Think back to when you were a kid. Maybe you were at home, or visiting someone in a rural location, or on
a camping trip, and you looked up at night... and were overwhelmed by the number of stars in the sky. Tonight when
you look up, do you see as many stars, or do you see them dwindling as the years pass? No, it's not your failing
eyesight. Yes, the stars are still there, you just can't see them. Why? Because light pollution is
taking its toll on this amazing natural wonder that we should be fighting to preserve for our children
What can you do to help preserve the night sky?
Lighting is one of mankind's best friends. We can read by it, do work or leisure activities by it, and it literally brightens our lives. Lighting can be used for mood, for emphasis, or for practical application. The key to "friendly" nighttime lighting is keeping it private. You wouldn't blast your favourite Billy Joel album at full volume with the windows wide open after 10pm, inflicting it upon your neighbours. But have you stopped to think about the visual impact that your nighttime lighting has on those who live around you? Or have you thought about what it's doing to the sky?
Ponder this question: When you turn on the light in your home at night, do you do it to help you see, or so others can see into your home and to light the outdoors? If you chose the first answer, are you getting the most out of your lighting, or are you wasting some of your light and your money by letting it escape through your windows into the night, eroding away the darkness?
It's a well known fact that by closing blinds or drapes at night, it helps to brighten your home. This is because the blinds or drapes generally reflect the light back, instead of allowing it to pass through the windows to the outdoors. This has a number of benefits, ranging from security (people can't see in) to being able to use lower wattage of lights or fewer lights to attain the same lighting level. This not only saves energy, but it saves you money. The other benefit to closing blinds or curtains while your lights are on, is that it helps to prevent light pollution, keeping your light on your property, and keeping it from having an adverse effect on the starry sky.
Outdoor lighting is another issue that we all need to think about. It's far too easy to leave an outdoor light on and walk inside, forgetting the impact that it has beyond our own property. Outdoor lighting is the primary culprit for causing the extinction of our starry night sky. "Friendly" outdoor lights don't waste light by shining it horizontally or upwards vertically. How much are you paying to illuminate the clouds? Does your outdoor lighting shine off your property, or is it hooded such that it efficiently puts the light only where you need it? If you use it for security, do you have it on a motion sensor? Is it positioned so the light shines on the ground, or is it set to glare in a potential witness's eyes when it comes on? Outdoor lighting should be set to shine 10 degrees UNDER horizontal, to contain the light and avoid waste. If it's shining out and up, you're wasting 50% of the energy, and 50% of the money you're paying for it. Downward-facing lighting is twice as efficient, and can save your money and our night sky.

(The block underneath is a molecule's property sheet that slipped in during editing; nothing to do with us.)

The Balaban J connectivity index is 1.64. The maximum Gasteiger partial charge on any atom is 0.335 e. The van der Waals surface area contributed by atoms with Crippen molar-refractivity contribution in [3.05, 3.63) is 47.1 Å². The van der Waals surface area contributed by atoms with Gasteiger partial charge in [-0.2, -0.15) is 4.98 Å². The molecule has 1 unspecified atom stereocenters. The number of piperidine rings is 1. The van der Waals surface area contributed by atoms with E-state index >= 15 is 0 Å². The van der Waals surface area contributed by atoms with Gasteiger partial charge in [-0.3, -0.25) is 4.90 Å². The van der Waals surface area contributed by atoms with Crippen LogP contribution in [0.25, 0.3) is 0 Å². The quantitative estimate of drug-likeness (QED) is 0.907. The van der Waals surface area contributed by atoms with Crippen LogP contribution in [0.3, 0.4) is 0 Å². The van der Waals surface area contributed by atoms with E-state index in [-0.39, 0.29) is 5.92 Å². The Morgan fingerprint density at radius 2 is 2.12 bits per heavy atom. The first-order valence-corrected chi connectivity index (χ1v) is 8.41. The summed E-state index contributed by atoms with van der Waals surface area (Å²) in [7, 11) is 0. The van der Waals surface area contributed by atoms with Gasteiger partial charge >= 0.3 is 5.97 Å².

Tonight after dark, take an inventory of your lighting. How much are you throwing away into the night? Does the illumination from your lighting stay on your property, or does it light up the neighbours' outside walls and shine in their windows? Again, think back to that starry sky of your childhood... and let's all work together to bring it back.
Amateur astronomers are impacted even more by wasteful lighting than the average public, since it severely limits our hobby. We need our "night vision" in order to find our way around the sky and find those faint, far-away objects that we're looking for. One of the wonders of the human eye is its ability to operate over a very broad range of light levels. The eye can function rather effectively to changes in brightness of as much as 1,000,000,000 times (yes, that's one billion times). In low light conditions, the eye will "dark adapt". An extreme example is when you walk indoors on a bright, sunny day. A few moments later, your eyes adapt and the lighting level seems normal. This happens at night as well, but NOT where the glare of lights keeps our pupils from dilating. Full dark adaptation takes about 30 minutes, and allows a person to see objects that are about 1/3,000 the brightness of the faintest object you can detect PRIOR to dark adaptation. This makes a TREMENDOUS difference in a night out with a telescope. So if you have a neighbor who's an amateur astronomer, please try to ensure that your lighting isn't shining on/at them! Don't contribute to "light trespass".